Two Pew Internet Project surveys of teens and adults reveal a decline in blogging among teens and young adults and a modest rise among adults 30 and older. In 2006, 28% of teens ages 12-17 and young adults ages 18-29 were bloggers, but by 2009 the numbers had dropped to 14% of teens and 15% of young adults. During the same period, the percentage of online adults over thirty who were bloggers rose from 7% blogging in 2006 to 11% in 2009.
Much of the drop in blogging among younger internet users may be attributable to changes in social network use by teens and young adults. Nearly three quarters (73%) of online teens and an equal number (72%) of young adults use social network sites. By contrast, older adults have not kept pace; some 40% of adults 30 and older use the social sites in the fall of 2009.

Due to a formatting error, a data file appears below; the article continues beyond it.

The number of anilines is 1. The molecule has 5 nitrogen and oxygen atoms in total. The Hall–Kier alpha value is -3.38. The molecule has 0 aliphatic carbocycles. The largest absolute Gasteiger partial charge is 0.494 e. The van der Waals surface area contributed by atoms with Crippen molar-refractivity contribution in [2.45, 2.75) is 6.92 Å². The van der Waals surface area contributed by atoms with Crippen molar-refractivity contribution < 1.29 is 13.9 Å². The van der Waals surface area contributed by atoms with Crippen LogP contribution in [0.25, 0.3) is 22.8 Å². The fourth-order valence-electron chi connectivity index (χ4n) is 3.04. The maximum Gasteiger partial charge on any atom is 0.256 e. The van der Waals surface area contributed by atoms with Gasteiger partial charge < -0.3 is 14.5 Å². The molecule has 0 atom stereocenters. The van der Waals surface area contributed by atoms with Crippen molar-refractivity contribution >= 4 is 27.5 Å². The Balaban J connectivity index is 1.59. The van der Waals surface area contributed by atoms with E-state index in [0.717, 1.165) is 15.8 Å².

New survey results also show that among adults 18 and older, Facebook has taken over as the social network of choice; 73% of adult profile owners use Facebook, 48% have a profile on MySpace and 14% use LinkedIn. "Blogging appears to have lost its luster for many young users," said Amanda Lenhart, lead author of the report. "The fad stage is over for teens and young adults and the move to Facebook -- which lacks a specific tool for blogging within the network -- may have contributed to the decline of blogging among young adults and teens."